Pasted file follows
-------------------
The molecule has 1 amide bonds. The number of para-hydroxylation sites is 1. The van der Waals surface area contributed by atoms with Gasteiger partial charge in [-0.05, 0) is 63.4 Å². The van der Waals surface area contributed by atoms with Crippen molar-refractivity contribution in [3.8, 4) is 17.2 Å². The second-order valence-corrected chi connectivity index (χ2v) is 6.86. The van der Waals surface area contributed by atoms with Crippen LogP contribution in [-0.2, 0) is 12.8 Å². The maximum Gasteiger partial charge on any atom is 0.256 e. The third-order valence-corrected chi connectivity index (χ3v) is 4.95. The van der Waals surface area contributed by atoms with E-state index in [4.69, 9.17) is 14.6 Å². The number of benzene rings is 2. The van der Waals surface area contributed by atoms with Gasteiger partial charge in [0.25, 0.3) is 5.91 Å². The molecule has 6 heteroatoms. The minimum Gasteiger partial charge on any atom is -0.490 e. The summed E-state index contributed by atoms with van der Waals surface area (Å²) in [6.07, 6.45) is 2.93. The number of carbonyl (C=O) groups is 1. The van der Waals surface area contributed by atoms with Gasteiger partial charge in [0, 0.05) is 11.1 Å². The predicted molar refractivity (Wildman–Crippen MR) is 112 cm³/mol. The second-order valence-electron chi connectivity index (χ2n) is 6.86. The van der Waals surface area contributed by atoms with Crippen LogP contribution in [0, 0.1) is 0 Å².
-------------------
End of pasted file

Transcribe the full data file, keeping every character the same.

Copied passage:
The molecule has 1 amide bonds. The number of para-hydroxylation sites is 1. The van der Waals surface area contributed by atoms with Gasteiger partial charge in [-0.05, 0) is 63.4 Å². The van der Waals surface area contributed by atoms with Crippen molar-refractivity contribution in [3.8, 4) is 17.2 Å². The second-order valence-corrected chi connectivity index (χ2v) is 6.86. The van der Waals surface area contributed by atoms with Crippen LogP contribution in [-0.2, 0) is 12.8 Å². The maximum Gasteiger partial charge on any atom is 0.256 e. The third-order valence-corrected chi connectivity index (χ3v) is 4.95. The van der Waals surface area contributed by atoms with E-state index in [4.69, 9.17) is 14.6 Å². The number of benzene rings is 2. The van der Waals surface area contributed by atoms with Gasteiger partial charge in [0.25, 0.3) is 5.91 Å². The molecule has 6 heteroatoms. The minimum Gasteiger partial charge on any atom is -0.490 e. The summed E-state index contributed by atoms with van der Waals surface area (Å²) in [6.07, 6.45) is 2.93. The number of carbonyl (C=O) groups is 1. The van der Waals surface area contributed by atoms with Gasteiger partial charge in [0, 0.05) is 11.1 Å². The predicted molar refractivity (Wildman–Crippen MR) is 112 cm³/mol. The second-order valence-electron chi connectivity index (χ2n) is 6.86. The van der Waals surface area contributed by atoms with Crippen LogP contribution in [0, 0.1) is 0 Å².